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Serving Jefferson County, Ohio Since 1899
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Director's Column

PLSJC Director Alan Hall writes a weekly column discussing library and community news, history, and other interesting subjects.

The Second Year of the Library Levy

By Alan Hall, Director, PLSJ
Publish Date - Sunday, December 02, 2012

The Library is approaching the end of the 2nd year of our Library Levy, which was approved by the voters of Jefferson County in Nov. 2010.

 

The Levy is for a 5 year duration, and was requested to replace funds cut from the Public Library Fund by the State of Ohio over the past decade.

 

The cut in the Public Library Fund totaled 31 percent since 2001, with an additional 6 percent loss in 2012.

 

With the support of the voters of Jefferson County, and a careful review of the library’s budget, we have been able to restore services and staff, and operate an effective library system for the public.

 

Our library system is not alone in its financial issues.  In 2009, only 34 percent of Ohio’s libraries had a supplemental levy to assist in funding.  This year, 67 percent of Ohio’s libraries have levies.

 

Every library levy that appeared on the November ballot in Ohio was approved.  Our neighbors at the Guernsey County District Library in Cambridge joined the list of libraries with levies.

 

We certainly aren’t proud of the need for a levy, but pleased at the support of the county voters in seeing the need for their library system.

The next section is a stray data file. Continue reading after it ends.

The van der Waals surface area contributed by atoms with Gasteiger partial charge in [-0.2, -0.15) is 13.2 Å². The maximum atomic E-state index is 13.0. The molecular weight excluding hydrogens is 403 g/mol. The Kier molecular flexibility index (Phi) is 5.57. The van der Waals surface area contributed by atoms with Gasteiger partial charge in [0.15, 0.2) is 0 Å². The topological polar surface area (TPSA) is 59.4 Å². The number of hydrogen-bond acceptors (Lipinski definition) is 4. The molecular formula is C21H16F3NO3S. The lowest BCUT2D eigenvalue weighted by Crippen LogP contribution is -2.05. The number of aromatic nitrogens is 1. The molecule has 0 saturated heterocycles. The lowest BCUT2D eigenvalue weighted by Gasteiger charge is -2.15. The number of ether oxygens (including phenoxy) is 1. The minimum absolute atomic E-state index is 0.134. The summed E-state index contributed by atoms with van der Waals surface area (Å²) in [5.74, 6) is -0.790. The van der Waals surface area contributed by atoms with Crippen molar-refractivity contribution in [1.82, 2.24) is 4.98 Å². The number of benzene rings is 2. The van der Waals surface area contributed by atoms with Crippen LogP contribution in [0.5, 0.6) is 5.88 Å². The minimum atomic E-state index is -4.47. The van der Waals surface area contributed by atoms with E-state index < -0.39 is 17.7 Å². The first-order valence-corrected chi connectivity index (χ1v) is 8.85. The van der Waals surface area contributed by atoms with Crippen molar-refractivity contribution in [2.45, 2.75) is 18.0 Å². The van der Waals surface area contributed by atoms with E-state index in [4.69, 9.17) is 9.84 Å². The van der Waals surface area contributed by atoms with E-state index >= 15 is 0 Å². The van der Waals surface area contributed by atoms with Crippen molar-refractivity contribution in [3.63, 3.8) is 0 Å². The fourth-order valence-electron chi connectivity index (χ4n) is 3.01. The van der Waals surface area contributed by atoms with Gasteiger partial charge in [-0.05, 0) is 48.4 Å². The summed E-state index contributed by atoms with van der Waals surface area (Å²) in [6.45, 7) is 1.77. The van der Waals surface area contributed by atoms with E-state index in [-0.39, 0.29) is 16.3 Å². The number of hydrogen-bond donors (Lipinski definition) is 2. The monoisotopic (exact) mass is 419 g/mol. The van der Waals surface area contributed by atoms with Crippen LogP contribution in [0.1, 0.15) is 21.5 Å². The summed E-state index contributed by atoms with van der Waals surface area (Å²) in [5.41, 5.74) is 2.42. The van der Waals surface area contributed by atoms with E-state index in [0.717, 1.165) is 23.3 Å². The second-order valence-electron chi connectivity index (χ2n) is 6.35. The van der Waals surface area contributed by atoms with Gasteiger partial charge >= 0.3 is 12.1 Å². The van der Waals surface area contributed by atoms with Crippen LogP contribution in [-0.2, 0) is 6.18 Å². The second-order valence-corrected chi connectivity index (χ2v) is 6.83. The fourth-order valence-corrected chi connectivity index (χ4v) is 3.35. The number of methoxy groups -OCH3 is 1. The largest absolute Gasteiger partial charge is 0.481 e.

In addition to the levy, we have examined every budget item to see what could be changed to allow the library to operate more efficiently.

 

In 2009, we joined the AEP Smart Grid program to convert all of our lighting to efficient tubes to reduce our costs.

 

We utilize the E-Rate program to receive reimbursements for phone and data services.

 

We examined all of our staffing levels, and adjusted hours to the times that the most people were using the services.

 

Our library system has been a member of an automation cooperative since 1988, sharing materials and computer services with 90 other Ohio libraries.

 

Our Bookmobile program was adjusted to use a smaller vehicle, and concentrate on senior housing projects, preschools, and shut-ins.

 

The good news is that the levy has allowed us to concentrate on public service issues within our library system.

 

As videocassettes and books on tape are being retired and replaced with DVDs and books on CD, we have been able to build our collections in those new media.

 

Our book collection has been improved with replacement of outdated titles, and additional titles to meet public demand.

 

Our new collection consists of eBooks, those online books that can be downloaded into your eReader and work just like their paper cousins, except there are no overdue fines.

 

We are in a cooperative of Ohio libraries that joined to provide eBooks within a shared system of nearly 40,000 titles.

 

As I have said before, the levy campaign was the largest public promotion of our library system, and an impact of that effort was more awareness of the library than ever before.

 

Since 2010, we have issued 3,000 new library cards, and renewed over 10,000 existing cards to the total of 34,000 active accounts, as people discover the resources of their public library.

 

As people become more aware of their libraries, we have received more donations of books and materials than ever before to share in our libraries.

 

Your public library continues to be that “last public service desk” as we field questions and information requests with real people at library buildings, phones, and computers.

 

I thank the voters of Jefferson County for their support and commitment to the library, and assure you that every effort is being made to expend your money wisely.